Wealthy foreign investors hoping to gain residency to the US via the EB-5 program may lose their investment because of an alleged fraud, currently being reviewed by INS.
The developer behind a biomedical research facility in Vermont, who benefitting from EB-5 investor funding, is being investigated for misusing the money.
Now families who expected the project to be their pathway to permanent residency are facing the prospect their investment is lost, along with their hopes of staying in the US if they cannot find another project to support.
EB-5 Investment requirements
- An EB-5 investor must invest in a new commercial enterprise.
- The investor must invest at least $1 million when investing in a general area of business or at least $500,000 when investing in a targeted employment area (“Regional Centers”).
- Within two years of admission as a Conditional Permanent Resident, the investor must create or preserve at least 10 full-time, direct or indirect jobs belonging to qualified US workers.
- See Tax Implications of Gaining Permanent Residence Through US EB-5 Visa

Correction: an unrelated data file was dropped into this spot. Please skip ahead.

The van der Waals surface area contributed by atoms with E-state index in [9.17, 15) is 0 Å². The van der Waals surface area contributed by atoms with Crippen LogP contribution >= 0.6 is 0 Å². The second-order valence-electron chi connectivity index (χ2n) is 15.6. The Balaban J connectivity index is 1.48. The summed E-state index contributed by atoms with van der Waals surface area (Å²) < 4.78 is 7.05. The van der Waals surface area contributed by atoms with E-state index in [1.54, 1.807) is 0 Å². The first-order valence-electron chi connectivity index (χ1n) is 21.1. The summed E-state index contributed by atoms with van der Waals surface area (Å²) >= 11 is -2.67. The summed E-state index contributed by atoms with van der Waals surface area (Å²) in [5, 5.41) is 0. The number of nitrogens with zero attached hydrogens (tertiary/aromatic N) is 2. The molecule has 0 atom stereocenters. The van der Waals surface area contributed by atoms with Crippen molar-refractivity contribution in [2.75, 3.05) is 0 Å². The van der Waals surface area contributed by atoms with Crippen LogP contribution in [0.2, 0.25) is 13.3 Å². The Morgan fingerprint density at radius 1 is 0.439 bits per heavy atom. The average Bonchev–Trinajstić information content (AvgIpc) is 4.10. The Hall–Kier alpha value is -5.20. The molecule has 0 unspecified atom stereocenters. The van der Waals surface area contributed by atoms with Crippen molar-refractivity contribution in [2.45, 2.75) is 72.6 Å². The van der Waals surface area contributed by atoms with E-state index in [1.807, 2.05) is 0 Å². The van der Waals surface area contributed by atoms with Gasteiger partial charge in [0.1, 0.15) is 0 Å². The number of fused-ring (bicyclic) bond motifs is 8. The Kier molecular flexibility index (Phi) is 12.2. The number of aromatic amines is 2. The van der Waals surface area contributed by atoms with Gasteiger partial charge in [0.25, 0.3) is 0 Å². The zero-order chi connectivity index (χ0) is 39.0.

The EB-5 stipulates that in return for an investment of $1 million or $500,000 in selected areas, a two-year conditional permanent residency visa is awarded. Only if that investment directly or indirectly creates 10 jobs are the conditions removed at the end of two years.
The Vermont project had attracted $83 million of investment from 166 foreigners, many of them Chinese.
But now a case has been opened against developer Ariel Quiros and several of his associates by the US Securities and Exchange Commission, accusing him of misusing more than $200 million of investor funding to buy a ski resort, a luxury New York condo and to pay his own tax bill.
Federal officials have said they will try to protect the immigration status of the investors, as well as their money, but there are no guarantees.
The research facility was one of eight projects linked to Quiros’s Jay Peak company that attracted EB-5 funding.
Five are complete, including hotels and real estate, plus a golf course, indoor water park and ice arena.
But ground is unlikely to ever be broken on the biomedical plant.
The allegations referenced in this article have not yet been proven and are being reviewed by INS.
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